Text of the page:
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Kafka: Gender, Class, and Race in the Letters and Fictions$
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Elizabeth Boa

Print publication date: 1996

Print ISBN-13: 9780198158196

Published to Oxford Scholarship Online: October 2011

DOI: 10.1093/acprof:oso/9780198158196.001.0001

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Modernity and its Discontents Questions of Identity

Modernity and its Discontents Questions of Identity

Chapter:
(p.23) 2 Modernity and its Discontents Questions of Identity
Source:
Kafka: Gender, Class, and Race in the Letters and Fictions
Author(s):

Elizabeth Boa

Publisher:
Oxford University Press
DOI:10.1093/acprof:oso/9780198158196.003.0002

This chapter provides an in-depth background to the style of Kafka's writing, stating that the turmoil-filled state of society in which he lived gave rise to many of the surreal social and cultural portrayals present in his work. The main catalyst for Kafka's work is his identity, or rather, the identity of his kind as a minority in a society which places too much importance on race, gender, and sexuality. In a society where much praise goes the quality of bloodline, Kafka found himself estranged from himself, his family, and the world around him. As a German-speaking person born to a well-off Jewish family, he was seen as not on a par with his pureblooded contemporaries, a crisis he shared with most of his kind during those days. He was, in essence, the basis of the reoccurring bachelor archetype present in many of his famous works; an entity in a world where to be emancipated is to be feral and inhuman, and in which social isolation only breeds a struggled attempt to placate an erotic longing, with writing the only medium for escape.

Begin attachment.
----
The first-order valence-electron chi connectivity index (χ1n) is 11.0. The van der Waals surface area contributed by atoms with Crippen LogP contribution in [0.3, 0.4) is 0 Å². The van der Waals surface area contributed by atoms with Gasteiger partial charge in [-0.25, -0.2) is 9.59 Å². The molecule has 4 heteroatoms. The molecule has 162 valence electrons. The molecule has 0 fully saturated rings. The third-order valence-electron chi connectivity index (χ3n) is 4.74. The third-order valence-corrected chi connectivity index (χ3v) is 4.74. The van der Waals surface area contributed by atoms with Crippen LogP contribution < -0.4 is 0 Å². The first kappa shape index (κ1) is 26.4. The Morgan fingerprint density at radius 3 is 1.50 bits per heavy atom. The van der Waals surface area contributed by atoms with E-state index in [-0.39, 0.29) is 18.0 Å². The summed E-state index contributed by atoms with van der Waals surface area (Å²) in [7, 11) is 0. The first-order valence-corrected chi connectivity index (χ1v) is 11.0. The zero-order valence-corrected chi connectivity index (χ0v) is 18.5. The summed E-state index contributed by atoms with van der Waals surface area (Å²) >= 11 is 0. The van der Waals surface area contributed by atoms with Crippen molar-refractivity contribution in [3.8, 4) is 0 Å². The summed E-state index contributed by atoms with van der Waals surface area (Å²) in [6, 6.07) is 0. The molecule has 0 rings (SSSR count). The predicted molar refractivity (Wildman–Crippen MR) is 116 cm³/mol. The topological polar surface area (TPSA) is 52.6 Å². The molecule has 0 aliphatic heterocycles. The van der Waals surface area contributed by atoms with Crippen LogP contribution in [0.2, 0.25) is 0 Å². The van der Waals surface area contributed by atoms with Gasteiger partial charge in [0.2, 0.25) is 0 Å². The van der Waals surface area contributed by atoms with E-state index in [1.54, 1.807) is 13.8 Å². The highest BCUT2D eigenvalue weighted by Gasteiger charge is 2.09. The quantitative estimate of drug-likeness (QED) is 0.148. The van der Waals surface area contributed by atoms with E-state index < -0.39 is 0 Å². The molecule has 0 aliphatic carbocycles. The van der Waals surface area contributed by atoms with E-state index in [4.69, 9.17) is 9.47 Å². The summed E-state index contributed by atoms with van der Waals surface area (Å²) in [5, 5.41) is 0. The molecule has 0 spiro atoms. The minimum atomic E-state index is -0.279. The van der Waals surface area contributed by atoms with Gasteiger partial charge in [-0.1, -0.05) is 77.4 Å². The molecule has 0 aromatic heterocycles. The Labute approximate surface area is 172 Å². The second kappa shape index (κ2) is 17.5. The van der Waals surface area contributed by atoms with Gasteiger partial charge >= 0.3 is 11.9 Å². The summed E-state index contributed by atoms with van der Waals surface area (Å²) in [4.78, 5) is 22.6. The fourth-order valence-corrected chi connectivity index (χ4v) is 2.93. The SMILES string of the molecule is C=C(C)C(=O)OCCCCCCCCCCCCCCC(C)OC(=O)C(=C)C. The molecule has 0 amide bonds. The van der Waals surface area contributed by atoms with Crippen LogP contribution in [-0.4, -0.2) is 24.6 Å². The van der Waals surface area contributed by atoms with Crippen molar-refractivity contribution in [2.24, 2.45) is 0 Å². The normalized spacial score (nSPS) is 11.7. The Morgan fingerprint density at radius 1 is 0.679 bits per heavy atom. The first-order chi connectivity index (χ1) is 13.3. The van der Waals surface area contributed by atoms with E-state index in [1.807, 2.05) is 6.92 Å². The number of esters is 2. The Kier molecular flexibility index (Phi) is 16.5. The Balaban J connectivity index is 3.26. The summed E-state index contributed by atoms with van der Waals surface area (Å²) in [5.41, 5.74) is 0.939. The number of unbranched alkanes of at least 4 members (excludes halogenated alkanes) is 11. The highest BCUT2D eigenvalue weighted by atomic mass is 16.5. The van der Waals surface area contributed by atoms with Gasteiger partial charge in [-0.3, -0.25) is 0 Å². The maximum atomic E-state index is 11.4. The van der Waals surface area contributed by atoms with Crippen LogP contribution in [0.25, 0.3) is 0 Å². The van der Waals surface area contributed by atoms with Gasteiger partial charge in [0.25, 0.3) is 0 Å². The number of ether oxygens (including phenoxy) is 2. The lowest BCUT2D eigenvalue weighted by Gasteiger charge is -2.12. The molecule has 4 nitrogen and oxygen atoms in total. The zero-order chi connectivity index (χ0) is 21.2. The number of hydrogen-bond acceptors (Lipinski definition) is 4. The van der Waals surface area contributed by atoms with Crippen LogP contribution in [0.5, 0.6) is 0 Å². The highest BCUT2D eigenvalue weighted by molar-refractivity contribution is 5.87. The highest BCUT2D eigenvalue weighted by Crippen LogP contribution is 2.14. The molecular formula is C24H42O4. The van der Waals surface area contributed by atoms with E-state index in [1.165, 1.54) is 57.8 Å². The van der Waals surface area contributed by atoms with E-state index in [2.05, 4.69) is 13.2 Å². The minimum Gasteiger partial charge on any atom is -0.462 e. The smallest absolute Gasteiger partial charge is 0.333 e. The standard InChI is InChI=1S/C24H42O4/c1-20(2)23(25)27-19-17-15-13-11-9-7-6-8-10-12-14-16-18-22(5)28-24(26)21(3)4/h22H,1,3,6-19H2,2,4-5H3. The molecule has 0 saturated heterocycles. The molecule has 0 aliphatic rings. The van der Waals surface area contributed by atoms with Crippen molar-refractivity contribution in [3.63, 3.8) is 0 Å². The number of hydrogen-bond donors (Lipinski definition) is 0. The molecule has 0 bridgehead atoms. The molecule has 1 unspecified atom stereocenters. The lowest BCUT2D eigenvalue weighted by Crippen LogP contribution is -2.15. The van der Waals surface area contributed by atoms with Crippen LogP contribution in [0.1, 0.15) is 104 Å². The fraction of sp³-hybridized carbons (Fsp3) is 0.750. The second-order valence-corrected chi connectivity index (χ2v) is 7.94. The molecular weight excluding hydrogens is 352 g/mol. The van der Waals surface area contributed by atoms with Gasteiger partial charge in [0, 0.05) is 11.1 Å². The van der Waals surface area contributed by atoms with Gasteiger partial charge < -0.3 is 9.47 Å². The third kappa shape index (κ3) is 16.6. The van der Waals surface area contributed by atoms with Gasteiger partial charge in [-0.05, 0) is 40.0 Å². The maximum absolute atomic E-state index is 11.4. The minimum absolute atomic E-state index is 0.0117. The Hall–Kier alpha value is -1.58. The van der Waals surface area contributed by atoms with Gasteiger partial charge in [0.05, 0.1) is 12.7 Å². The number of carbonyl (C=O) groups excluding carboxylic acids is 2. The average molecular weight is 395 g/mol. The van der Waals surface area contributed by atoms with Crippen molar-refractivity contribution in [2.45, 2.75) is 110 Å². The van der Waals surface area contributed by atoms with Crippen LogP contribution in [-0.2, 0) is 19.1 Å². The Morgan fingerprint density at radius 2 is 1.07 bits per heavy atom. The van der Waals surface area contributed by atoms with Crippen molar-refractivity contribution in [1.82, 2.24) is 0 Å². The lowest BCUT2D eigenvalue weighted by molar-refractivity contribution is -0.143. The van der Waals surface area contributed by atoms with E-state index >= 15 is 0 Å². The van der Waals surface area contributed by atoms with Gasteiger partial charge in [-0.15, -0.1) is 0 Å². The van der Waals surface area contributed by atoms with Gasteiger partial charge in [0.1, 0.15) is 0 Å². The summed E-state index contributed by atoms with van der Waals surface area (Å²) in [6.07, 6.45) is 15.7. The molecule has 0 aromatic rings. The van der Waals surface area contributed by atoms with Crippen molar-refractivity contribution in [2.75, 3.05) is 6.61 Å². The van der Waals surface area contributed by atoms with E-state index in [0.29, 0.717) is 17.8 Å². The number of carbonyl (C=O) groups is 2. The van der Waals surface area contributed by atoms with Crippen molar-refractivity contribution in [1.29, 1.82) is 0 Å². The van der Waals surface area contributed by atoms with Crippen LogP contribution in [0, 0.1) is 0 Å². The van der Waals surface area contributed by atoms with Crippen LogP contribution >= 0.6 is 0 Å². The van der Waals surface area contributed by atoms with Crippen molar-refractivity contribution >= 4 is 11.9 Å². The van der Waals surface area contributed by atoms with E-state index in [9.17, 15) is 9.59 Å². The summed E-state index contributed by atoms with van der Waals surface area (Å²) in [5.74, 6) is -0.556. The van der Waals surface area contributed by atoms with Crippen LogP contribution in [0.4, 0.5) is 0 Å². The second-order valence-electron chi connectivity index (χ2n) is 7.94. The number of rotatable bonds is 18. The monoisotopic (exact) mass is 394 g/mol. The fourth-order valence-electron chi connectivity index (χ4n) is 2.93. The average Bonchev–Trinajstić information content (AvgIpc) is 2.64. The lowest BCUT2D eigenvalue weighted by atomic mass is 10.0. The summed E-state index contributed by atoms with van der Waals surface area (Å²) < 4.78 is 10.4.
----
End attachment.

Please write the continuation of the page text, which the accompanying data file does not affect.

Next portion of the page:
Keywords:   feminism, misogyny, post-structuralism, masculinity, erotic myth, sexuality, existentialism, human condition

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